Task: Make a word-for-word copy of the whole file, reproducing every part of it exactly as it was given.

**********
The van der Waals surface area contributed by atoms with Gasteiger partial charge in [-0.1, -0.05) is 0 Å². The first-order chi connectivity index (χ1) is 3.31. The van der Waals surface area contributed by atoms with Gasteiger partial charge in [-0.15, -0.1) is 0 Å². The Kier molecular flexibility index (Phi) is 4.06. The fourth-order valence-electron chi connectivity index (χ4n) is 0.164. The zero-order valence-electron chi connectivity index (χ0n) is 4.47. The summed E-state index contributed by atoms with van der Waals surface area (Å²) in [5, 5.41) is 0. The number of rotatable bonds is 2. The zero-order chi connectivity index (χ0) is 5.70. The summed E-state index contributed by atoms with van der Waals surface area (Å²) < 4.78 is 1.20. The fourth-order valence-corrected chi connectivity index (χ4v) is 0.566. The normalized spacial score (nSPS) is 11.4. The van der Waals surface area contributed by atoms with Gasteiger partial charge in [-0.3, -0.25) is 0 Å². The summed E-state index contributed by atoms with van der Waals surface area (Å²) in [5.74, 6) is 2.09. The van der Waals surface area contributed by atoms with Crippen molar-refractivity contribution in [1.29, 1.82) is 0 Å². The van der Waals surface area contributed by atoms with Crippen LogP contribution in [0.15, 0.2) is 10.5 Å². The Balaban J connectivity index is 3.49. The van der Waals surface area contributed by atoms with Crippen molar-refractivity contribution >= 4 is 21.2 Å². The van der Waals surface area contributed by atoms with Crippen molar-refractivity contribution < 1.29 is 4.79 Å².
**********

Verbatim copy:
The van der Waals surface area contributed by atoms with Gasteiger partial charge in [-0.1, -0.05) is 0 Å². The first-order chi connectivity index (χ1) is 3.31. The van der Waals surface area contributed by atoms with Gasteiger partial charge in [-0.15, -0.1) is 0 Å². The Kier molecular flexibility index (Phi) is 4.06. The fourth-order valence-electron chi connectivity index (χ4n) is 0.164. The zero-order valence-electron chi connectivity index (χ0n) is 4.47. The summed E-state index contributed by atoms with van der Waals surface area (Å²) in [5, 5.41) is 0. The number of rotatable bonds is 2. The zero-order chi connectivity index (χ0) is 5.70. The summed E-state index contributed by atoms with van der Waals surface area (Å²) < 4.78 is 1.20. The fourth-order valence-corrected chi connectivity index (χ4v) is 0.566. The normalized spacial score (nSPS) is 11.4. The van der Waals surface area contributed by atoms with Gasteiger partial charge in [-0.3, -0.25) is 0 Å². The summed E-state index contributed by atoms with van der Waals surface area (Å²) in [5.74, 6) is 2.09. The van der Waals surface area contributed by atoms with Crippen molar-refractivity contribution in [1.29, 1.82) is 0 Å². The van der Waals surface area contributed by atoms with Crippen LogP contribution in [0.15, 0.2) is 10.5 Å². The Balaban J connectivity index is 3.49. The van der Waals surface area contributed by atoms with Crippen molar-refractivity contribution >= 4 is 21.2 Å². The van der Waals surface area contributed by atoms with Crippen molar-refractivity contribution < 1.29 is 4.79 Å².